How could research undertaken on a piece of blank parchment help preserve the Treaty of Waitangi? Friends were intrigued to find out how from Peter Whitehead, National Library Collection Care Leader, Anna Whitehead, Archives New Zealand Conservator, and Lara Shepherd, Te Papa Evolutionary Biologist who worked together on new research on the Treaty. The Treaty comprises of nine documents—seven on paper and two on parchment including the Waitangi Sheet, which is formed from two parchments of different dimensions laced together.

This sheet is not in good condition and Peter took us through restoration work since the Treaty was discovered in 1908 in the basement of Government Buildings where it had been damaged by water and eaten by rodents. In 1913, the Waitangi Sheet was sent to the Dominion Museum for repair, where missing details were infilled with facsimiles. Cellulose nitrate was used in 1930 as a preservation tool but this can deteriorate. Then in 1978, the older repairs and infills were removed. The last repairs made were completed in 1980 and no preservation work has been done since then.

We found out from Anna that in 1929, a blank piece of parchment in an envelope labelled “1865, Treaty of Waitangi Blank Portion of the Original Skin” was donated to the Alexander Turnbull Library. The Dominion Archivist compared this blank parchment with the lower part of the Waitangi Sheet. As the lead pencil rulings matched exactly, it appeared the blank parchment had been cut off the Treaty. As the blank sheet is in good condition, DNA analysis offered an opportunity to determine if it was of the same provenience as the Waitangi Sheet.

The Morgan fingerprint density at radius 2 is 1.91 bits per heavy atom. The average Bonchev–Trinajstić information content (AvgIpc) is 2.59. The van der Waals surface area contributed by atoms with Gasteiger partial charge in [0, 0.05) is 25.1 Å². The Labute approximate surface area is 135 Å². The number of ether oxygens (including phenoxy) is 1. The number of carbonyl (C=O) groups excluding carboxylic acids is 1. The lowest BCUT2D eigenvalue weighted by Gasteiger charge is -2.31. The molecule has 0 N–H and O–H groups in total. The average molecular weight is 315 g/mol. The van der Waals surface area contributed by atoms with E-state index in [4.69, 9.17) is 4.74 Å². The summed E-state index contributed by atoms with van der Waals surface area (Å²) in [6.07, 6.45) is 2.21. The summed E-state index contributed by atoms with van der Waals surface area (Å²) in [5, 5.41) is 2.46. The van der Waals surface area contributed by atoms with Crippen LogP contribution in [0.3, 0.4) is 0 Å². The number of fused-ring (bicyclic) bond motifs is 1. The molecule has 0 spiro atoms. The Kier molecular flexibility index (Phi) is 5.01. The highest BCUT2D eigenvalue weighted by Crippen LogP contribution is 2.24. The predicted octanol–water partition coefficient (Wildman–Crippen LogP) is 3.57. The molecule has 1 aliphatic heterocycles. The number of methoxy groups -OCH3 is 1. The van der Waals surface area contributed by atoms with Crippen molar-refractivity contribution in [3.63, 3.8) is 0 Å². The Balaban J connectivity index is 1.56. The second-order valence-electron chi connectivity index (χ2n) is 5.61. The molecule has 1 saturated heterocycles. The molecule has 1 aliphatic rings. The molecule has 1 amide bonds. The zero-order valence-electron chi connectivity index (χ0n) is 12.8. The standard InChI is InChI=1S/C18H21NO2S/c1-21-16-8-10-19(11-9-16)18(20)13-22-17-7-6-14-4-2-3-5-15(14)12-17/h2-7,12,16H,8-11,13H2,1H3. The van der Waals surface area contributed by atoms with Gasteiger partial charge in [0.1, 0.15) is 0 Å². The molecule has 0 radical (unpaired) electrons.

To enable Lara’s DNA research, Anna took multiple samples of the parchment using various techniques including carefully scraping it. Lara explained parchment is made from animal skin but there is not as big a DNA database for animals as there is for humans. Her research involved extracting DNA from the tiny scrapings prepared by Anna and undertaking DNA sequencing. The reads from the sequencing were then mapped to genomes of goat, sheep, cow (the likely species used for parchment) and human (for possible contamination). The results showed the parchment aligned to European sheep. Lara surprised us when she shared the analysis could also determine the sex of the sheep. This was done by aligning the reads to sheep genome chromosomes. The DNA research confirmed the lower Waitangi Sheet parchment aligned with the blank piece and the upper, lower and blank parchments came from the same female sheep.

With the origin now proven, the blank parchment will be used for tests to study the effects of earlier preservation treatments of the Waitangi Sheet and to look at long-term conservation issues of displaying the Treaty. Following these thought-provoking insights into the DNA research, we found out more during two interactive sessions.

Peter and Anna had brought samples of old parchment from Archives New Zealand which we were able to handle, discovering it’s a robust material that cannot easily be torn. However, water or heat can damage parchment. Anna soaked a piece in water so we could see how it expanded and softened.

Lara gave us a tour of the genetics laboratory which allows Te Papa scientists to analyse the DNA of our unique birds, plants and invertebrates. She demonstrated a DNA extraction (which is done before sending the sample to a genome sequencing machine) and provided us with the opportunity to try out the process ourselves.

This event gave us a keen understanding of how the collaborative work of Te Papa, the National Library and Archives New Zealand on the DNA analysis of the blank parchment has contributed to a conservation plan for Te Tiriti o Waitangi for the next 25 years. It sparked us with added interest in DNA research and how this type of analysis can help preserve our taonga.

Loralee Hyde